Back to Articles

SEQRA SERIES, PART 1 - What is the Purpose of SEQRA, and When Does it Apply?

Energy Environmental Government Accountability Historic Preservation Land Use & Zoning Municipal

Understanding SEQRA: Its Purpose and Applications

In the realm of New York State environmental regulation, the State Environmental Quality Review Act (SEQRA) stands out as cornerstone legislation. SEQRA mandates that all agencies must evaluate the environmental impacts of the actions they propose or approve. This blog post aims to shed light on the purpose of SEQRA and delve into the types of actions that necessitate SEQRA review.

The Purpose of SEQRA

At its core, SEQRA serves a dual purpose. First, it is designed to ensure that agency decision-makers consider environmental impacts equally with social and economic factors when making decisions on discretionary actions. This holistic approach is fundamental in promoting sustainable development and protecting New York's environmental assets for current and future generations. Secondly, SEQRA fosters public participation in the governmental decision-making process. By mandating that environmental impacts be considered openly and transparently, SEQRA ensures that the public is well-informed and has ample opportunity to provide input on projects that may affect their environment and community.

SEQRA applies a systematic framework to identify and mitigate potential environmental impacts before an action is carried out. This process begins with the determination of significance, where agencies assess whether an action may have a significant adverse impact on the environment. If such an impact is possible, a more detailed environmental review is required, often culminating in the preparation of an Environmental Impact Statement (EIS). This document provides a comprehensive analysis of potential environmental impacts and explores alternatives and mitigation measures.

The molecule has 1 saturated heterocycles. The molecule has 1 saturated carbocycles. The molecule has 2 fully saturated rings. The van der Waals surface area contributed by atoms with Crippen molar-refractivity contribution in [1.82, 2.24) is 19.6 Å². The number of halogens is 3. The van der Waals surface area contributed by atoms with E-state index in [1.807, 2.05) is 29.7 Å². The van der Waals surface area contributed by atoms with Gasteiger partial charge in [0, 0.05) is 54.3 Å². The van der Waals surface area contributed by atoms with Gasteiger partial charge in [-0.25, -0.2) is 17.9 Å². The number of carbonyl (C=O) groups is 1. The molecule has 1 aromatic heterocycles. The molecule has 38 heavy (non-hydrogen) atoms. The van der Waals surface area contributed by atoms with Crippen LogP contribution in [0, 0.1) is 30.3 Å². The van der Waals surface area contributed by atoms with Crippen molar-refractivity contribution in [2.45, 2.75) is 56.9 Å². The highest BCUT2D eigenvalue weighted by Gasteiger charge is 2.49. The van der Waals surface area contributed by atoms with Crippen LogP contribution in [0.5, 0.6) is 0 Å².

When SEQRA Applies

Determining whether SEQRA applies is the first step in the SEQRA process. An action is subject to SEQRA if a local or state government—or its agencies—has the authority to issue a discretionary permit, license, or some other approval for the action. SEQRA will also apply if the local or state government or its agency provides funding for or undertakes the action. The triggering factor is that there is discretionary decision-making by the government or its agencies. Absent any of these circumstances, SEQRA will not apply.

Examples of actions that will trigger SEQRA review include:

  • Construction projects such as building roads, bridges, or other infrastructure developments.
  • Changes in land use or zoning regulations, i.e., rezoning or subdivision of parcels.
  • Permit applications for environmentally sensitive uses, i.e., landfills, wastewater treatment plants, or other industrial facilities.
  • Adoption of a comprehensive plan.
  • Redevelopment projects for former industrial zones or waterfront properties.
  • Renewable energy projects, such as wind farms or solar fields.


SEQRA plays a vital role in New York's environmental governance by ensuring that environmental impacts are considered in the decision-making process of state and local agencies. By requiring the identification and mitigation of potential environmental impacts before an action is carried out, SEQRA promotes sustainable development and enhances public participation in governmental decisions. Understanding the types of actions that fall under SEQRA is crucial for navigating the regulatory landscape and ensuring compliance with environmental review requirements. Through its comprehensive framework, SEQRA continues to safeguard New York's environmental resources for the benefit of all its residents.

If you have questions about SEQRA, need assistance with SEQRA, or are seeking guidance with an Environmental or Land Use & Zoning or Municipal Law matter, please contact Mindy L. Zoghlin, Esq., Jacob H. Zoghlin, Esq., or Ryan Ockenden, Esq.

Next: Read Part 2: Classifying the Action

DISCLAIMER: This blog is made available by the lawyer/law firm for educational purposes only. Except as expressly provided to the contrary in a signed writing, all materials provided on this website, including these blogs, are provided on an "as-is" basis without warranties of any kind, either express or implied. It provides only general information and commentary on the law and/or legal issues in the news. Nothing herein provides specific legal advice. These contents may further constitute Attorney Advertising. By using this website, you understand, acknowledge, and agree that there is no attorney-client relationship between you and the blog, lawyer, or law firm. The blog posts should not be used as a substitute for legal advice from a licensed professional attorney in your state.